Let's not forget that a woman can rope a man into genetic fatherhood without vag intercourse, if she is so inclined. All she has to do is find a way to get his sperm outside his body (via a hand or blow job) while she is ovulating, and then insert a little bit of the stuff you-know-where, and voila! If I were a man, I wouldn't engage in ANY sexual act with a potentially fertile woman unless I'd had a confirmed successful vasectomy beforehand. Or, if somehow I "had" to do the deed without a prior vasectomy, and had to rely on condoms instead, I'd make sure those condoms were never out of my sight, neither before nor after the act. I'd make sure no holes got poked in it AND I'd be the one in charge of disposing it once used. There are way too many women out there with a desire to saddle a man into fatherhood/monetary support. She figures she can cutely claim "oops" and stick him for all he has. Sick world we live in... Protect yourselves, fellas. Do it like you mean it.

filrabat said...

Safest of all is to be a committed celebate - like me. Heck, I even go so far as to not socialize with women of childbearing age any more than the courtesy or practicality of the situation absolutely demands that I do. Even then, it's good to keep your wits about you.

Curator said...

Anonymous, thanks.

Regarding males not being obliged to pay support for children they didn't intend to concieve, I'm of the opinion that the very fact they took the risk of having sex without protecting against the possibility of procreation is enough for me.

For females, consent to sex does not equal consent to have a baby. Why is it so with men?

I think the difficulty in figuring out whether the male did, in fact, consent to have a baby is a real problem; but I'm not sure that means that we should have an irrebuttable presumption of consent (especially, as commenters point out, when consent to vaginal intercourse was not present because the semen was obtained by other means).

CM said...

What about cases where the mother has a child without the father's consent, but does not have the means to support it? Then the choice is between the father footing the bill, or the taxpayers. At least the father got sex out of it (this obviously doesn't apply to male rape victims or those whose gametes were somehow stolen).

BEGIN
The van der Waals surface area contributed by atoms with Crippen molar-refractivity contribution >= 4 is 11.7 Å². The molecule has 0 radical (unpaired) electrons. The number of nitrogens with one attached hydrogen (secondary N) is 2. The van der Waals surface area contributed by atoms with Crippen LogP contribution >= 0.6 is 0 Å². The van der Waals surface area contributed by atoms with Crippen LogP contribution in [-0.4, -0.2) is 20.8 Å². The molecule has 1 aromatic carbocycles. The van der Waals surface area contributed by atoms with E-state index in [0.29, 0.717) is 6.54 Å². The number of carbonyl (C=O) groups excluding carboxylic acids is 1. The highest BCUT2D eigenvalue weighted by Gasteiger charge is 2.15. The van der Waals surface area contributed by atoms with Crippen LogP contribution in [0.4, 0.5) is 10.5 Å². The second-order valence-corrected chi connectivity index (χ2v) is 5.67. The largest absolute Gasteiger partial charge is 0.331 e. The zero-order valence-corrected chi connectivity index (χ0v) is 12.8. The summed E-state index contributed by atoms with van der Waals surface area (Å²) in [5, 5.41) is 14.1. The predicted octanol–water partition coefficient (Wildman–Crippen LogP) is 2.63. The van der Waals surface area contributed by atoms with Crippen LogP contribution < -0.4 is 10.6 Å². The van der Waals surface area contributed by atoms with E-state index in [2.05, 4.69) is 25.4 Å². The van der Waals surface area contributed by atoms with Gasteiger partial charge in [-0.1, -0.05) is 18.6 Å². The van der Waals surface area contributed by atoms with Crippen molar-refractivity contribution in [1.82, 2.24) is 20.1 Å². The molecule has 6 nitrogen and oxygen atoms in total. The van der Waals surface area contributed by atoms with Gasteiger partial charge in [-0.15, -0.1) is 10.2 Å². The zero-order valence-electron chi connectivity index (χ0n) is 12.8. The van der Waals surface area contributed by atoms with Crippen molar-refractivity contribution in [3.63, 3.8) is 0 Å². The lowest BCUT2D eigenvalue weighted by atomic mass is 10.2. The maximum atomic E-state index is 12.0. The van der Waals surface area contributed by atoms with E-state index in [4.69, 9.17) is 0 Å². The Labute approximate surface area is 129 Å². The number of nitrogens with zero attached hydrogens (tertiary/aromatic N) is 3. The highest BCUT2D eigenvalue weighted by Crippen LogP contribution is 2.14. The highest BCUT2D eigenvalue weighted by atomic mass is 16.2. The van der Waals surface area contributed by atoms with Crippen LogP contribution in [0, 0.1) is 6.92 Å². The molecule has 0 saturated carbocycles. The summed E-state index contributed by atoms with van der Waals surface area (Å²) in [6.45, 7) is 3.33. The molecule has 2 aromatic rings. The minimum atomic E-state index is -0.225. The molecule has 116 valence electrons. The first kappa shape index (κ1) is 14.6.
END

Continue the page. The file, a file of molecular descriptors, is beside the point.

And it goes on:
There is a difference between consenting to have a baby and being responsible for the baby you helped create through a negligent act, e.g., women having unprotected sex in countries where abortion is illegal, or men having unprotected sex anywhere. Even if X has a vasectomy and his partner somehow conceives anyway, I think X is a better candidate for supporting the resulting baby than the rest of society who never engaged in the risky behavior of having sex with that woman.

Of course, even if abortion on demand were available everywhere, women would still run the risk of having unplanned children because they might not know they are pregnant until it's too late, like the woman who was turning a trick. TLC has a running show about this, and here's a list of possible explanations (other than ignorance and stupidity).

Shadow said...

Anonymus and Filrabat,

Guys, I totally get your arguments.

Please, answer me if you see this message, and we take the discussion from there.

I´ll tell you how I´m dealing with stuff from my side of equator.

Cheers to everyone else.

Curator said...

CM - then why the genetic father, and not just any guy the mother had sex with?

CM said...

Curator -

You think voluntary breeders may not kill themselves because they have an obligation to their children, but they probably did not intend to become suicidal. So they are "just unlucky". So why do they have obligations, but unlucky victims of contraceptive failure do not?

I'm actually okay with public assistance for children because the costs to society are minimal and it prevents great harm (and as a determinist, I do not believe in moral culpability anyway, so technically, I can't hold anyone responsible for anything). But I'm also okay with forced abortions to prevent greater harm. You, on the other hand, think it's immoral to force people who cause harm to have abortions or pay child support, but it's somehow moral to force people who had nothing to do with creating the child to pay it?